Unions will seek FWA orders to stop cuts in pay

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Unions will seek FWA orders to stop cuts in pay

The ACTU has stated unions will take advantage of the new ‘take home pay orders’ available under Fair Work Australia to ensure workers don’t lose any of their current income under modern awards.

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The ACTU has stated unions will take advantage of the new ‘take home pay orders’ available under Fair Work Australia (FWA) to ensure workers don’t lose any of their current income under modern awards.
 
The AIRC referred to these orders in its decision on the transition to modern awards handed down on Wednesday.
 
The Commission specifically stated that no modern award or transitional arrangement was intended to reduce workers take home pay, and that if this occurred FWA could make an order to remedy the situation.
 
Legal avenue
 
ACTU secretary Jeff Lawrence said unions will make use of this new legal avenue and continue to push for better pay and conditions for all workers as award modernisation continues.
 
‘It is disappointing that thousands of low-paid workers will have to endure a five- year transition period before they see the full benefit of a lift in their award wages and penalty rates,’ he said.
 
‘Unions are concerned that the transition provisions are limited to wages and some penalty rates and will not apply workers' allowances and other job conditions.'
 
‘This means that many workers will see cuts to their take home pay through these award modernisation changes.’
 
Immediate losses
 
Lawrence said the reductions in allowances and changes to job conditions will come into effect from 1 January 2010 and result in immediate losses for workers.
 
‘This unfairly contrasts with the five- year phase-in for rises in wages and penalty rates,’ he said.
 
‘The current process of award modernisation has not met all the objectives that unions would have liked. We do remain concerned that workers in some industries risk losing take home pay and conditions.'
 
‘We acknowledge that the Government has established a process for hearing claims of disadvantage and can make “take home pay orders” if necessary. This will help guarantee wages and penalties, especially for new employees.'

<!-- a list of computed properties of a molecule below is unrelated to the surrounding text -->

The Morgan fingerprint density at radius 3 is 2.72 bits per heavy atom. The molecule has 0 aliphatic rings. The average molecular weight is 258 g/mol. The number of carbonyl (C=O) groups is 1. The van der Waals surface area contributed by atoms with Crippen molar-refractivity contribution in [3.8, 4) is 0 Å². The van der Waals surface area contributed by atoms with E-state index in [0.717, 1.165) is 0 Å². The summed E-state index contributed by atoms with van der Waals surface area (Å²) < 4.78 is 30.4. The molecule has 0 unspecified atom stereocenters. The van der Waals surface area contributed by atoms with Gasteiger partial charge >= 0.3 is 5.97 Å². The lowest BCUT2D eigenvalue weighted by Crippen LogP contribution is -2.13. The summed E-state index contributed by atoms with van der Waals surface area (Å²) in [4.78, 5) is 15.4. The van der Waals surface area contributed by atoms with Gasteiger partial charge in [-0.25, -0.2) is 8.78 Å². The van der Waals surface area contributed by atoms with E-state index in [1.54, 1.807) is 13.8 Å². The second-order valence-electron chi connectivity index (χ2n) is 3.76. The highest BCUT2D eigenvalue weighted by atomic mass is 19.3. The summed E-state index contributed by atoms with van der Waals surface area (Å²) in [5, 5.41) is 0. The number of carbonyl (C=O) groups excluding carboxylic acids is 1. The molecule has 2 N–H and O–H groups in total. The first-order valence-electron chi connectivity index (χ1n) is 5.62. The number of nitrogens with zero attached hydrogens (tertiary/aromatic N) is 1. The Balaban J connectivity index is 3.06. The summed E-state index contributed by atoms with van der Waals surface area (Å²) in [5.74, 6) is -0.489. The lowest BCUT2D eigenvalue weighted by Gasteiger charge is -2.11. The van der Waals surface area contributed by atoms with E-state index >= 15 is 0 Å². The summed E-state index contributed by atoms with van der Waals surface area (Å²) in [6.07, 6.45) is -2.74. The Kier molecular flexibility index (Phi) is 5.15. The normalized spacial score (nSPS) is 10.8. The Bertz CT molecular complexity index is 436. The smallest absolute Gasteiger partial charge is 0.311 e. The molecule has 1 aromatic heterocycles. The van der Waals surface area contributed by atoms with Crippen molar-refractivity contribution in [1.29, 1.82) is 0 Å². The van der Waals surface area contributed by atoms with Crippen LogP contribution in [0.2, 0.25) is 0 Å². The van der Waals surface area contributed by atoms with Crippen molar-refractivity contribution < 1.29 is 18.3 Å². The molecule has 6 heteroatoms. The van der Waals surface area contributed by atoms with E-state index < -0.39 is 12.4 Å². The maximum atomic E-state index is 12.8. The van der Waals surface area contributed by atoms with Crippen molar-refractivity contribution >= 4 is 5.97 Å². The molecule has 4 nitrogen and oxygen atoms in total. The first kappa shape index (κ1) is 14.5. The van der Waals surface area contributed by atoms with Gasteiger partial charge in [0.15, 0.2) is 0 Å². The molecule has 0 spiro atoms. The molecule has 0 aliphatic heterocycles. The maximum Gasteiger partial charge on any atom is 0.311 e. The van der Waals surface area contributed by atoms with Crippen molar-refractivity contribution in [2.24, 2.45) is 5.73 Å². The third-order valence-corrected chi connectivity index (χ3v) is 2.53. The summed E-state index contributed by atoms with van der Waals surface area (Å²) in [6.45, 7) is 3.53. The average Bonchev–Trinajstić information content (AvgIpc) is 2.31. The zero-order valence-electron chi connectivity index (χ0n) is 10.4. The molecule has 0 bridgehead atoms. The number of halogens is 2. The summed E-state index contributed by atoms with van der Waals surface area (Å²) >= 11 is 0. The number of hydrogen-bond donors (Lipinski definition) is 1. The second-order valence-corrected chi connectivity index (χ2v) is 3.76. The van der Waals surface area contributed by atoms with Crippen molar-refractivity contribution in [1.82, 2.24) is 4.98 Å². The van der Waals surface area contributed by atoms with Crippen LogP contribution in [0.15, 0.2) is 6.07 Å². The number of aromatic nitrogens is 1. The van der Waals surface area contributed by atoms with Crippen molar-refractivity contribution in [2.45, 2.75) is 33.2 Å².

‘Unions will pursue this avenue and will continue to work hard to represent workers and prevent them from being disadvantaged.’
 
New life in awards
 
Lawrence said award modernisation will breathe new life into this aspect of Australia’s industrial relations system.
 
‘It ensures that awards will provide a minimum safety net of wages and conditions that is simpler and more effective for both employers and employees,’ he said.
 
‘Awards will protect important matters like minimum wages and penalties for working unsociable hours, overtime for working past normal working hours and so on.'
 
‘They also enable bargaining at the enterprise level for employers, workers and unions to develop conditions above this safety net that meet the specific needs of the business.
 
‘Scurrilous campaign’
 
‘Several employer lobby groups have run a scurrilous campaign that overstates the true impact of award changes.'
 
’For many years employers have sought a single industrial relations system and have claimed that the operation of multiple awards across multiple states was costly and inefficient for large businesses.'
 
‘Now we are well on the way to achieving the rationalisation of awards within a single national industrial relations system, [and] employers are still complaining.'
 
’It is time for the employer lobby groups to accept the new ground rules of the Federal Government’s Fair Work industrial relations system, including the need for a fair safety net of awards that are simple for both workers and employers.’
 
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